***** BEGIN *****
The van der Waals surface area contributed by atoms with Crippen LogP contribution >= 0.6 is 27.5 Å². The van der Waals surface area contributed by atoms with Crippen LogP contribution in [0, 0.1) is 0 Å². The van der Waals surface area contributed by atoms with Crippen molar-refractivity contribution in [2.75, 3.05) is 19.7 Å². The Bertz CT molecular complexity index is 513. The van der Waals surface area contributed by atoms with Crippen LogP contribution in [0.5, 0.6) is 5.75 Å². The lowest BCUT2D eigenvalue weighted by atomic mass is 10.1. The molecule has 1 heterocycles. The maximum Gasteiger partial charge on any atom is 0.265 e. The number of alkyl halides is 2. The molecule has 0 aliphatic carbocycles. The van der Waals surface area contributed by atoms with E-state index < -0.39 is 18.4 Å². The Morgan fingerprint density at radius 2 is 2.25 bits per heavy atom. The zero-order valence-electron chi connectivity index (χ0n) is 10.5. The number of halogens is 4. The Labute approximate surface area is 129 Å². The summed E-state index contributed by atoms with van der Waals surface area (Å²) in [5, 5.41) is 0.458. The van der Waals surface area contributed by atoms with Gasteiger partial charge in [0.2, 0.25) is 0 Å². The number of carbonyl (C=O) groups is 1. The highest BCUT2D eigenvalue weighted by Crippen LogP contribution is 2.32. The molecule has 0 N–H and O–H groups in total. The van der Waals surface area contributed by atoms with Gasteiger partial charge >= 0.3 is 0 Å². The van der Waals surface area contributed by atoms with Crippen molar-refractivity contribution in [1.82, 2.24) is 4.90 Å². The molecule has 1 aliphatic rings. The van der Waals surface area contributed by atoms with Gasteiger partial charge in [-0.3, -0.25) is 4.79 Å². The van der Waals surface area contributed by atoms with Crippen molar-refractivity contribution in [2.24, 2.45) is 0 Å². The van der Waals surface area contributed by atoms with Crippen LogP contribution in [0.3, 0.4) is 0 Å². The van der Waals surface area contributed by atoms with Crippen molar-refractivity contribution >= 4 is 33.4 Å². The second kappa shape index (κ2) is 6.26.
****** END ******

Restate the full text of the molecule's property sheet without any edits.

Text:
The van der Waals surface area contributed by atoms with Crippen LogP contribution >= 0.6 is 27.5 Å². The van der Waals surface area contributed by atoms with Crippen LogP contribution in [0, 0.1) is 0 Å². The van der Waals surface area contributed by atoms with Crippen molar-refractivity contribution in [2.75, 3.05) is 19.7 Å². The Bertz CT molecular complexity index is 513. The van der Waals surface area contributed by atoms with Crippen LogP contribution in [0.5, 0.6) is 5.75 Å². The lowest BCUT2D eigenvalue weighted by atomic mass is 10.1. The molecule has 1 heterocycles. The maximum Gasteiger partial charge on any atom is 0.265 e. The number of alkyl halides is 2. The molecule has 0 aliphatic carbocycles. The van der Waals surface area contributed by atoms with E-state index < -0.39 is 18.4 Å². The Morgan fingerprint density at radius 2 is 2.25 bits per heavy atom. The zero-order valence-electron chi connectivity index (χ0n) is 10.5. The number of halogens is 4. The Labute approximate surface area is 129 Å². The summed E-state index contributed by atoms with van der Waals surface area (Å²) in [5, 5.41) is 0.458. The van der Waals surface area contributed by atoms with Gasteiger partial charge in [0.2, 0.25) is 0 Å². The number of carbonyl (C=O) groups is 1. The highest BCUT2D eigenvalue weighted by Crippen LogP contribution is 2.32. The molecule has 0 N–H and O–H groups in total. The van der Waals surface area contributed by atoms with Gasteiger partial charge >= 0.3 is 0 Å². The van der Waals surface area contributed by atoms with Crippen molar-refractivity contribution in [1.82, 2.24) is 4.90 Å². The molecule has 1 aliphatic rings. The van der Waals surface area contributed by atoms with Gasteiger partial charge in [-0.3, -0.25) is 4.79 Å². The van der Waals surface area contributed by atoms with Crippen molar-refractivity contribution in [2.24, 2.45) is 0 Å². The van der Waals surface area contributed by atoms with Crippen LogP contribution in [0.3, 0.4) is 0 Å². The van der Waals surface area contributed by atoms with Crippen molar-refractivity contribution >= 4 is 33.4 Å². The second kappa shape index (κ2) is 6.26.